Someone I Love Has OCD. What Should I Do?

May 17, 2018    /    philosophy

Earlier this week, I shared here on the blog that I’ve been diagnosed with OCD.

The diagnosis isn’t new, but this is the first time I’ve spoken about it so publicly and personally. Doing so was scary and also liberating. Something about putting it all down on paper (or, well, screens) helped me accept it just a little bit more. Helped me feel compassion for myself like I would for someone else. Helped me see it from a different perspective.

Before I published the piece, I ran it by two friends who are excellent writers and humans and who I trusted to tell me if anything on the page didn’t make sense. One of them wrote back and suggested that I include a section on What to do if you love someone with OCD.

How can friends and family better support someone with OCD? How should we act and react? What do you need?

The idea was such a lovely, thoughtful, wonderful one and I knew right away I did want to put something like that together. And I wanted to do it as its own standalone post. A post entirely devoted to how you can support those you love when they tell you that they have OCD.

I asked my OCD support group for their input. I spent some time thinking about the moments that I’ve felt supported (or not). And I put together a list.

Before I get into it, though, a caveat: Every person with OCD is different. We’re not a monolith. Some of my obsessions are common ones; some aren’t. And compulsions run very different from person to person. What works for me may not work for someone else. These suggestions are based on my own experience and the feedback from my OCD support group.

Now, unto the breach…

Listen first.

It’s human and universal to want to be seen and understood. To feel like the person you’re sharing with, especially on a topic as vulnerable as OCD (or depression or anxiety or PTSD or grief – and on it goes), is really, truly listening and really, truly understands what you’re saying. This is one of the great benefits of therapy. Being able to let all your walls down (over time) and have someone see you and still love you.

And we need it from our friends, too.

So when someone tells you they have OCD, don’t make a joke or say “your house must be so clean!” Instead, just listen. Ask a follow up question if you don’t understand. If you aren’t sure what to ask, but you’re willing to listen, say something like “Wow. Thanks for telling me. If you want to tell me more, I’d love to hear more.”

You don’t have to know the right things to say. Even compassionate silence goes a long way.

Ask questions, but not judgemental ones.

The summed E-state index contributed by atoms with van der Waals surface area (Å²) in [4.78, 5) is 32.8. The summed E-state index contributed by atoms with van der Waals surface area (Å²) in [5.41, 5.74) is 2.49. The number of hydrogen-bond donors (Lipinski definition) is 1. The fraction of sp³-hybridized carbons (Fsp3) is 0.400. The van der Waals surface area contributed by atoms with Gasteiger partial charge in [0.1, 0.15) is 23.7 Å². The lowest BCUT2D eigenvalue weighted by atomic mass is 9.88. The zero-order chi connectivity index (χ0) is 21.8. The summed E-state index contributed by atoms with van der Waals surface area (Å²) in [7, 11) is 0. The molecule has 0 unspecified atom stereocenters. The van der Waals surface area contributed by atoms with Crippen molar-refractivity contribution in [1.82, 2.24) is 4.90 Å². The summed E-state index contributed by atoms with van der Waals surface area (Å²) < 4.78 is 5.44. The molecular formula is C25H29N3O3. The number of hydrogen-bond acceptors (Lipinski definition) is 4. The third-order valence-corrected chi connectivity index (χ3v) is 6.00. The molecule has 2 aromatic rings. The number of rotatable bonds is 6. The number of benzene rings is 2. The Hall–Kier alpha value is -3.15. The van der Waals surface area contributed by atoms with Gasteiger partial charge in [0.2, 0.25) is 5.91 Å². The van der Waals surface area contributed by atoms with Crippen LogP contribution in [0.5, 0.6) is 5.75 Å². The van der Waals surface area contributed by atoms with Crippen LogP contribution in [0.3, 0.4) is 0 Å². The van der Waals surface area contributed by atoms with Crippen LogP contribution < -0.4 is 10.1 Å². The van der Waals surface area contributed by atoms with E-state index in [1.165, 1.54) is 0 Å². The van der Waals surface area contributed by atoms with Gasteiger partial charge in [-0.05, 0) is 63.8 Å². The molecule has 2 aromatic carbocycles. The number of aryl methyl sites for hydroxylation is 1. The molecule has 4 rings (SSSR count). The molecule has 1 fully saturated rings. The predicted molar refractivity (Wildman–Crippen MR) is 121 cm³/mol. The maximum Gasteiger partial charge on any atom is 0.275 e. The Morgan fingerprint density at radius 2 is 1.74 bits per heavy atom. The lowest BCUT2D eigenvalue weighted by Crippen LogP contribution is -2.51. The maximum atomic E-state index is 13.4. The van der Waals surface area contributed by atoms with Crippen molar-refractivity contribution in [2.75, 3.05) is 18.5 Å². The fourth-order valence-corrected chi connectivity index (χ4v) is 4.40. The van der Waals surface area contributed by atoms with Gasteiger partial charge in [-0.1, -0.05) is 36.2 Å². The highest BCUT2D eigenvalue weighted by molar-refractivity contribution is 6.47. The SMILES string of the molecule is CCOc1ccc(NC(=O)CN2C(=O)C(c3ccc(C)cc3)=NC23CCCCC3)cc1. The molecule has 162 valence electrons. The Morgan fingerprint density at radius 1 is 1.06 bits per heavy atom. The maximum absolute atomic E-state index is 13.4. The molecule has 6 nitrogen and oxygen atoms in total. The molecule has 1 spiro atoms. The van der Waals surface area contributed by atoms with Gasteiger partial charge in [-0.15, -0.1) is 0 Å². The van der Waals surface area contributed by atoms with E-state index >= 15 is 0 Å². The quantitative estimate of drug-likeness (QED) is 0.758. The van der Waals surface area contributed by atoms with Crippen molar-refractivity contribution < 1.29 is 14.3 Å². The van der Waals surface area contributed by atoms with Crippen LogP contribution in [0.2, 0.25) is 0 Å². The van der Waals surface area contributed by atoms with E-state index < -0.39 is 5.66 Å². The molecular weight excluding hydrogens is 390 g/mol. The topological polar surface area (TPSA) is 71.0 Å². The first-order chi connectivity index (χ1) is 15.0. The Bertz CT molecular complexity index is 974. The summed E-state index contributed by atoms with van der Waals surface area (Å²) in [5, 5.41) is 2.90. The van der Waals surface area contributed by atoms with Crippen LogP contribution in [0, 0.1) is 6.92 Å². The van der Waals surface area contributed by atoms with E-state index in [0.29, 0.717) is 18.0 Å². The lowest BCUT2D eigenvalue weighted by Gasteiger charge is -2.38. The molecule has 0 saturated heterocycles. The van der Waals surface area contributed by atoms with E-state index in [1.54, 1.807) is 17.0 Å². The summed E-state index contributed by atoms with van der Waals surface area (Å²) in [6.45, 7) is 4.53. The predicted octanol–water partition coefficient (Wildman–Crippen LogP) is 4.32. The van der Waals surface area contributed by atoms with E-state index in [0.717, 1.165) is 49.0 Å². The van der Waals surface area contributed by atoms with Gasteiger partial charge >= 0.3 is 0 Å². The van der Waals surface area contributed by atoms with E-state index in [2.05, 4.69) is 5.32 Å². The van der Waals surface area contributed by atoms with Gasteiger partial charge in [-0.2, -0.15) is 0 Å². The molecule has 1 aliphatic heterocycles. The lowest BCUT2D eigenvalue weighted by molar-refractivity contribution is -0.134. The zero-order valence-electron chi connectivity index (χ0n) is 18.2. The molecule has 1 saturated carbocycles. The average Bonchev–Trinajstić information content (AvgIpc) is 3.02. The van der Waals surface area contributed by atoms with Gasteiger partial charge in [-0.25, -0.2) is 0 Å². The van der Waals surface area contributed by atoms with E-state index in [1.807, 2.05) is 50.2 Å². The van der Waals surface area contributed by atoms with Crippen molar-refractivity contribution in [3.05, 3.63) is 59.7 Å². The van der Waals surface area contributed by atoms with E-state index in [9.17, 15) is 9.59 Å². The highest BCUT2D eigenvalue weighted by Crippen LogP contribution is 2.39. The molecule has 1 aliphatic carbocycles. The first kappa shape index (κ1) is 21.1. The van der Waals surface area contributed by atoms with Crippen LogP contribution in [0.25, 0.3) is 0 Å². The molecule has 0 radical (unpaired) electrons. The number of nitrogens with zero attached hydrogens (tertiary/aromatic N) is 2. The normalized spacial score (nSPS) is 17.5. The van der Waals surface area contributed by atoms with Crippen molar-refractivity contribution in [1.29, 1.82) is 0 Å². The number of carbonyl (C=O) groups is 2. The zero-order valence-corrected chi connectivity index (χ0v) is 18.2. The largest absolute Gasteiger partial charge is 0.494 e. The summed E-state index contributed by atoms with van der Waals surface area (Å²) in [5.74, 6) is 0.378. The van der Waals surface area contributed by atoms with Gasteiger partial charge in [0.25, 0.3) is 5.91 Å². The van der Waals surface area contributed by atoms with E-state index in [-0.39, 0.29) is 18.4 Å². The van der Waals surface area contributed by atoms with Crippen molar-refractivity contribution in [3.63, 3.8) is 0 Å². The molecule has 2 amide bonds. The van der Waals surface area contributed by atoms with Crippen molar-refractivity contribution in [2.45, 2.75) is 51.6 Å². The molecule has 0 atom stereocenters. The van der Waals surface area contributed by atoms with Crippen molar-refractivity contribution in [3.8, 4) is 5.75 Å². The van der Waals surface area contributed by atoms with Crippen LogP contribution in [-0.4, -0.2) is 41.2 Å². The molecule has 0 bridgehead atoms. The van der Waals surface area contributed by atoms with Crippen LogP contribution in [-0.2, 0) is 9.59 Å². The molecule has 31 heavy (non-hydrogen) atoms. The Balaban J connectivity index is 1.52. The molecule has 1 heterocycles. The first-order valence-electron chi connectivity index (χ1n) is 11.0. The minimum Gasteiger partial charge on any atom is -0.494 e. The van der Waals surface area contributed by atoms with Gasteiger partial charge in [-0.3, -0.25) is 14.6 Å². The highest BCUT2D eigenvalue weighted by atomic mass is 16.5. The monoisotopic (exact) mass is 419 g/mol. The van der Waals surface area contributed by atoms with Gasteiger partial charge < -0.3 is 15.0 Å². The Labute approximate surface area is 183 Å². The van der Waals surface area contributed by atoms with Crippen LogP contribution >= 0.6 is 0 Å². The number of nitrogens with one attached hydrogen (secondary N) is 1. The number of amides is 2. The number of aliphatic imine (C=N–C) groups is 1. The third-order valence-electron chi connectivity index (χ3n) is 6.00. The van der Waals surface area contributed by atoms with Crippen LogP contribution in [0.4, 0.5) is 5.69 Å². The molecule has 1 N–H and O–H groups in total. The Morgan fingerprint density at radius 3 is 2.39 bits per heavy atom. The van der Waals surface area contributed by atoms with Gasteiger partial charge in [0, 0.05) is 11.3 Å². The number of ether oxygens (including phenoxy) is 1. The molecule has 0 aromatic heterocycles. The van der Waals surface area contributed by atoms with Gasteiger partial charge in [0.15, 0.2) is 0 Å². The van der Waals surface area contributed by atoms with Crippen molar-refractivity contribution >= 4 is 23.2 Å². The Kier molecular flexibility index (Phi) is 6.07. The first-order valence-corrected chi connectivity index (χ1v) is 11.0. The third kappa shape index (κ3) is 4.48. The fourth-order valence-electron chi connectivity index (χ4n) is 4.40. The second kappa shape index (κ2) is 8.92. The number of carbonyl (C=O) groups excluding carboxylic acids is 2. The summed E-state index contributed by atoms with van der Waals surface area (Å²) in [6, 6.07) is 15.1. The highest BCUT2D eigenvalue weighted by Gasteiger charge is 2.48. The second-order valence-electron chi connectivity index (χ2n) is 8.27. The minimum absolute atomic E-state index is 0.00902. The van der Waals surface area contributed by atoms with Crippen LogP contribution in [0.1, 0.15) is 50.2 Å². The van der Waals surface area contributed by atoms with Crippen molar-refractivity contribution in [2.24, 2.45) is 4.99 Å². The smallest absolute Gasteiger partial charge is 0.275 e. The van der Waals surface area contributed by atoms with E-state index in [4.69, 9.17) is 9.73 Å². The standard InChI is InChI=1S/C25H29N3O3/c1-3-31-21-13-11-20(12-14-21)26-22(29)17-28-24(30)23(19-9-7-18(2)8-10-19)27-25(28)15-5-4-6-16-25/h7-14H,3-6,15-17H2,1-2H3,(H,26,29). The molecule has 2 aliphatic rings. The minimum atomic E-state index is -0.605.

I’m not sure if others feel the same way, but I discovered recently that I love talking about my OCD in a small/one-on-one situation.

It’s an enormous relief to talk about it. To even joke about it sometimes.

And maybe I don’t want to talk about all my specific obsessions or compulsions (some are too terrifying and upsetting), but I do want to talk about having it and what it means. I do want to educate people about it. I do want to be able to talk seriously about it and sometimes lightheartedly about it. And even if I didn’t feel relief in talking about it, I never mind curiosity questions. I want everyone around me to understand. Asking a question won’t upset me.

So don’t be afraid to ask questions. And if you’re worried that the person sharing might not want to answer them? You can start with the simplest question of all:

“Is it okay if I ask questions about it or would you rather I not?”

Now, there’s a caveat here. Because while curiosity questions are totally okay, presumptive or judgmental questions are not. How do you know if your question is presumptive? If you’re worried about it, chances are it’s not. The simple act of caring about how your question will impact someone means you’re more likely (in my experience) to ask kind-hearted questions. And if you’re still worried, ask yourself: is this just a question, or is there a hidden assumption built into it?

For example:

“What does [neurodiverse/OCD/insert term you don’t understand here] mean?” is a curiosity question.

“What does [neurodiverse/OCD/insert term you don’t understand here] mean–like, you’re crazy?” has added a negative and possibly hurtful assumption.

“What’s OCD like?” is a curiosity question.

“So, you’re like super clean and organized?” is a presumptive question. (Caveat: this question doesn’t bother me personally, but it does bother a lot of people. Assuming you already know what they’re going through rather than simply asking them can sometimes make people feel wildly misunderstood.)

So, some more examples of good/curiosity questions:

:: How long have you had OCD?

:: What is it like?

:: Is there anything I can do to support you?

:: What kind of treatments are available for OCD?

If you have a suggestion, phrase it as a question.

Chances are, by the time your friend admits their OCD to you, they’ve been living with it for a long time. On average, it takes people 11 years from the time they start having OCD symptoms to the time they’re diagnosed. And it may take even longer for them to share with family or friends.

So if you have a suggestion for us, understand that we have probably thought of it, tried it, and tried it again. And it feels a little insulting when your friends think they can solve in five minutes what you haven’t been able to solve in 15 years.

That said, if you have a suggestion and you just can’t keep it to yourself, phrase it as a question. Or, better yet, a series of questions.

“What kinds of things help with OCD?”

“Does meditation help with OCD?”

“Do you think medication would help?”

Those questions feel humble and well-meaning. As opposed to declarative statements like “Oh, try a Whole 30 diet! I bet that’ll fix things right up!” or “I think you should try and go off medication. You’re stronger than that.” It never helps to act like an expert on something you haven’t thoroughly studied or lived.

Be patient.

Compulsions are probably annoying to people on the outside.

Or, at least, some of them are. (Some are invisible and many of us are masters at hiding them from others, which is why it’s easy not to notice that your friend even has them.)

But even if a compulsion is annoying or your partner’s panic is stressing you out, getting frustrated will do nothing but make you both more miserable.

So look for other solutions, solutions that allow you to stay calm.